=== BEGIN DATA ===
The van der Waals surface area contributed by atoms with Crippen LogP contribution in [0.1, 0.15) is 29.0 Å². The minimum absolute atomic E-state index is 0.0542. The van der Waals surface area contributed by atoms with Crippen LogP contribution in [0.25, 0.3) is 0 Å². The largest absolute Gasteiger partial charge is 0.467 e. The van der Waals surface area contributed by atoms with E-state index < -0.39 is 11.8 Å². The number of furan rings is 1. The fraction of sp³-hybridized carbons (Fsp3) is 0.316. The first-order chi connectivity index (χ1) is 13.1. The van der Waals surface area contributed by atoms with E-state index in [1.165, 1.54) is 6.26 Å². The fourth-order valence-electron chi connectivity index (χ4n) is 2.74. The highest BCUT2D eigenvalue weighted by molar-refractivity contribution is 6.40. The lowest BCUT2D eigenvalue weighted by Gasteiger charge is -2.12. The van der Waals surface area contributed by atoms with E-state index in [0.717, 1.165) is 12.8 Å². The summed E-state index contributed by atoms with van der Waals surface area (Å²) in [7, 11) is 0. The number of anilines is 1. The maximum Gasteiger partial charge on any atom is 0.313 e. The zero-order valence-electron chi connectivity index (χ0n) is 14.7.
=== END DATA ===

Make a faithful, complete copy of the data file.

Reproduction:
The van der Waals surface area contributed by atoms with Crippen LogP contribution in [0.1, 0.15) is 29.0 Å². The minimum absolute atomic E-state index is 0.0542. The van der Waals surface area contributed by atoms with Crippen LogP contribution in [0.25, 0.3) is 0 Å². The largest absolute Gasteiger partial charge is 0.467 e. The van der Waals surface area contributed by atoms with E-state index < -0.39 is 11.8 Å². The number of furan rings is 1. The fraction of sp³-hybridized carbons (Fsp3) is 0.316. The first-order chi connectivity index (χ1) is 13.1. The van der Waals surface area contributed by atoms with E-state index in [1.165, 1.54) is 6.26 Å². The fourth-order valence-electron chi connectivity index (χ4n) is 2.74. The highest BCUT2D eigenvalue weighted by molar-refractivity contribution is 6.40. The lowest BCUT2D eigenvalue weighted by Gasteiger charge is -2.12. The van der Waals surface area contributed by atoms with E-state index in [0.717, 1.165) is 12.8 Å². The summed E-state index contributed by atoms with van der Waals surface area (Å²) in [7, 11) is 0. The number of anilines is 1. The maximum Gasteiger partial charge on any atom is 0.313 e. The zero-order valence-electron chi connectivity index (χ0n) is 14.7.